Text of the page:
Warner scheduled a late morning news conference in Richmond to make the announcement. In a written statement, he said he made the decision after celebrating his father's 81st birthday and taking his oldest daughter, Madison, on a college tour.
"I know these moments are never going to come again," Warner said. "This weekend made clear what I'd been thinking about for many weeks — that while politically this appears to be the right time for me to take the plunge, at this point I want to have a real life.
"And while the chance may never come again, I shouldn't move forward unless I'm willing to put everything else in my life on the back burner," he said.
Since Warner left the governor's office in January, he has busily toured key states in the Democratic nomination process, including New Hampshire and Iowa.
New Hampshire Democratic Party Chairwoman Kathy Sullivan reacted saying she was "surprised" by Warner's decision.
"He had shown every sign of being a serious contender in New Hampshire. People liked him. He had gotten an excellent response up here," Sullivan noted.
Warner's political action committee, Alexandria-based Forward Together, has raised money for Warner's exploratory effort and for other Democratic candidates in this year's midterm elections.
"This is not a choice that was made based on whether I would win or lose," Warner said in his statement. "I can say with complete conviction that 15 months out from the first nomination contests, I feel we would have had as good a shot to be successful as any potential candidate in the field."
Warner leaves a crowded field of possible Democratic candidates.
Sen. Hillary Rodham Clinton of New York is widely considered the front-runner for the nomination. Others considering or positioning themselves for a run include Sen. John Kerry of Massachusetts, the 2004 Democratic nominee; former Sen. John Edwards of North Carolina, the vice presidential nominee two years ago; Sens. Evan Bayh of Indiana, Joe Biden of Delaware, Christopher Dodd of Connecticut, Russ Feingold of Wisconsin, Iowa Gov. Tom Vilsack and New Mexico Gov. Bill Richardson.
Warner, a centrist who had won in a Republican-leaning state, was seen as a viable Democratic alternative to Clinton. Just last week, Warner traveled to Florida, a critical battleground state, to raise money and help other Democrats. He talked about how his ability to work with Republicans could appeal to Democratic primary voters.
"We have to really get it right and getting it right will require big enough change that it can't be a Democrat-only answer or a Republican-only answer." Warner said. "I think people ... even though they are hardcore Democratic activists, get that."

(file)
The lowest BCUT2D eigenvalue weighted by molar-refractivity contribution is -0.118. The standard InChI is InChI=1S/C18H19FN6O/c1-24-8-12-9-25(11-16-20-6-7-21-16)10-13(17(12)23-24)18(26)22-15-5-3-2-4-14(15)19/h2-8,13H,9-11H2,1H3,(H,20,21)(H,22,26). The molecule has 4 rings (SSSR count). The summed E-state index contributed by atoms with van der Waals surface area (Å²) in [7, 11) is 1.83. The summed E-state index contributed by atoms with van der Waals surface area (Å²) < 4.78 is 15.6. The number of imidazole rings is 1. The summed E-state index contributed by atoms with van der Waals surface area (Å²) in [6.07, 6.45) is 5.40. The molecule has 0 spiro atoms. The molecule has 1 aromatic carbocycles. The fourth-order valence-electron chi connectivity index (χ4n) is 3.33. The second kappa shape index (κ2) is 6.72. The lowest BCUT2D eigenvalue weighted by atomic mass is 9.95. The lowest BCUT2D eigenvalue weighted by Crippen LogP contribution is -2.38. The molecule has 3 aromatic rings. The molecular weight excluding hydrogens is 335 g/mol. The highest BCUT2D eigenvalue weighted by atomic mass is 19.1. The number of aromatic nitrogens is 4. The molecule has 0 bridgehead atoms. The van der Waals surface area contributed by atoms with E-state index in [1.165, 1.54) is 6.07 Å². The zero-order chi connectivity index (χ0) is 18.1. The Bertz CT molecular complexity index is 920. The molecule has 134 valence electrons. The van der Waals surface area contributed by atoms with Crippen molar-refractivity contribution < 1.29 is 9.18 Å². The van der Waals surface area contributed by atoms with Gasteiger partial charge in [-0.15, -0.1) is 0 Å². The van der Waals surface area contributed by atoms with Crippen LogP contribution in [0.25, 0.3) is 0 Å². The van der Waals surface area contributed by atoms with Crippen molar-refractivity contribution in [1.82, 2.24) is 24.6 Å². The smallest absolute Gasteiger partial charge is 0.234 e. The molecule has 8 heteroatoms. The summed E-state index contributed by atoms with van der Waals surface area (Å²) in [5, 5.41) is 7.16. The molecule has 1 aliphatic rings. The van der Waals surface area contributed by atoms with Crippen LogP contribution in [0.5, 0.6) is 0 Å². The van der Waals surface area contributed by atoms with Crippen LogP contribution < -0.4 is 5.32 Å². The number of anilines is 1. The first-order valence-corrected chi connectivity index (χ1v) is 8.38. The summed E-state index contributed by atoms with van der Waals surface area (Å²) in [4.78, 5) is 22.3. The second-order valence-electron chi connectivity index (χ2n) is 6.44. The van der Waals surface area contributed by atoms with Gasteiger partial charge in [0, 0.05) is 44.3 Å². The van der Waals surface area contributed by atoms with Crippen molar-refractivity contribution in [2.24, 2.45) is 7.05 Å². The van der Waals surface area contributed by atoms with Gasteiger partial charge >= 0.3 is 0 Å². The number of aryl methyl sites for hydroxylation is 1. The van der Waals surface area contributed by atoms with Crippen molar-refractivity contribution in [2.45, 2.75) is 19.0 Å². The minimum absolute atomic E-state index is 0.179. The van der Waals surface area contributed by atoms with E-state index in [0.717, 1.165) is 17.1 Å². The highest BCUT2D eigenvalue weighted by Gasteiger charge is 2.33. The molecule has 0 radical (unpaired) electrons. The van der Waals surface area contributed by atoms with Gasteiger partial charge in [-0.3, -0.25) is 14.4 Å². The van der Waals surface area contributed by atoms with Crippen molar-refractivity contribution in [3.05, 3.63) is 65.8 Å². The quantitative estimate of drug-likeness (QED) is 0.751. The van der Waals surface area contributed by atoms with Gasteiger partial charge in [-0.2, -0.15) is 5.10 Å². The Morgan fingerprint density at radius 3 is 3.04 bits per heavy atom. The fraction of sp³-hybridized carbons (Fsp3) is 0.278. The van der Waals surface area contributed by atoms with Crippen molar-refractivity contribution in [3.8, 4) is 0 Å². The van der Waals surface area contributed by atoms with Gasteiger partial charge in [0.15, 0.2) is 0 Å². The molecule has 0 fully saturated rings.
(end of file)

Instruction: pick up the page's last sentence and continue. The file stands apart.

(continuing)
During his tenure as governor, Warner's approval rating was in the mid-70s in a state that hasn't supported a Democratic presidential nominee since 1964. His lieutenant governor, Timothy M. Kaine, rode that popularity last year to replace Warner, who left because of the state's one-term limit.
His centrist approach won over some Florida Democrats last week.
Rep. Allen Boyd, D-Fla., told a crowd at a Tallahassee fundraiser, "I am being unequivocal about this: I am supporting Mark Warner for president."
In Tampa, Democratic Party fundraiser and former state party executive director Ana Cruz said, "He's got a middle-of-the-road, common sense election message for Americans, which is what they want. We'll see after this election cycle that it's not about partisan politics, it's about who can govern the best."
Warner aide Jim Margolis said the 51-year-old Democrat understood that this was probably his best chance to run for president.
"He's not ruling out running for political office in the future. He will most certainly be involved in politics and the political debate," the aide said.
Warner could be considered for a vice presidential spot. Another possibility would be Sen. John Warner's seat in 2008. The five-term senator — no relation — is 79.
Mark Warner was elected governor in 2001, defeating Republican Attorney General Mark Earley. The former state Democratic Party chairman, who made a fortune in the infancy of the cellular telephone industry, had never held elected public office.
After a difficult start with a Republican-controlled General Assembly, Warner in 2004 brokered a compromise between Democrats, moderate senators and 17 House Republicans to pass a budget-balancing $1.4 billion tax increase. The tax increase was widely regarded as the signature initiative of his four-tear term.
Warner then returned to private business.